December 11, 2016
Provincialism is one of the greater threats I see in modern society. By provincialism I mean the tendency we have to favor what’s near, what’s local. And it’s so pernicious because very smart people I know hold this values most of the time without noticing.
Examples of provincialism may extend on trivial things like (in the technology field), choosing a locally made technology over a more well established foreign one, or even choosing business traders, favoring what’s local instead which is more competent.
But it can extend far beyond this, in the middle ground of the moral field. Provincialism may cause us to focus on relatively small, local problems instead of tackling much bigger one’s which happens far away of our doorstep.
An example of provintialism on the moral field is choosing to help a poor family that lives on our city that lacks the common commodities of the local society; instead of helping a few starving children in the middle of the savanna which are starting to death.
Going much further, one can argue that all nationalists movements are instances of provincialism. In reality, seems that all the major atrocities of our history falls in this category. From Hitler Germany, Stalin Russia to the which hunts of the middle ages.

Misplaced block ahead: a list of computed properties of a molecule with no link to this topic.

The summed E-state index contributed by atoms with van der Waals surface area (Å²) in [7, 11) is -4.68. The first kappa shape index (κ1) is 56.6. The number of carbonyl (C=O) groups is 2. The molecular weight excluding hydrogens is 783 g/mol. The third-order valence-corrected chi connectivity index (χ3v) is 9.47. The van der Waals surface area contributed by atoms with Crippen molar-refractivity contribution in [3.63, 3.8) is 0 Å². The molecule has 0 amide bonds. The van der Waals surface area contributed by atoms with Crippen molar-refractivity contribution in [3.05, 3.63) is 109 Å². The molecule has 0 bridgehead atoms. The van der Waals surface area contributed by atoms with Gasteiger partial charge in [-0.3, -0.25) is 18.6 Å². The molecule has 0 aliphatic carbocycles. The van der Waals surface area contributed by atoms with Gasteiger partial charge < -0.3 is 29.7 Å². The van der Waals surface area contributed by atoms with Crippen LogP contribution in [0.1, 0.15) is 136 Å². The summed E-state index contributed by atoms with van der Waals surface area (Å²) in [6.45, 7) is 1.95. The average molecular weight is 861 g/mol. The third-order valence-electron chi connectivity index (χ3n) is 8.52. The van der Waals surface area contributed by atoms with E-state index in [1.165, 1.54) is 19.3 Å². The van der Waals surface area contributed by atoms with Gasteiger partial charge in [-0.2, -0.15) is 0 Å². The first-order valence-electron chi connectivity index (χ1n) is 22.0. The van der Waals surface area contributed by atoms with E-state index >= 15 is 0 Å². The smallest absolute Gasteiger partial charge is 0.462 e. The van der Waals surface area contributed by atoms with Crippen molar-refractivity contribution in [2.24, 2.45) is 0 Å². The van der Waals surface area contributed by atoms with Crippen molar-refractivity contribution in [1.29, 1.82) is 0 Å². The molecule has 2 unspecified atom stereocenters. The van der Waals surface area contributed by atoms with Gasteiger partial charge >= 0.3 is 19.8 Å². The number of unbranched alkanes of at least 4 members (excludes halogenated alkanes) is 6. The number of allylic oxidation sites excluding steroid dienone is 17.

Of course the problems I stated above aren’t morally equivalent. Making a deal with a incompetent local business cannot be compared with the holocaust. But it’s a bias, and when people cannot discern biases problems tend do built upon them. It’s like software jerry-rig, once you installed one is just too easy to follow the suite and add another.
So what’s I’m advocating is to not let ourselves to fall in any kind of provincialism. We can tackle the small things, I write in English instead of Portuguese because it is the facto the universal language and I know I may affect the greater audience with it and do a greater good.
It doesn’t mean we shouldn’t fix our local problems. And if by any means they are easier to solve locally probably the equation turns favorable to invest time and effort on solving it.
But let’s be mindful of this bias. Once you stop to see it, you see it everywhere. From the day to day amenities, to Trump’s election to Brexit and to the immigrant crisis on Europe.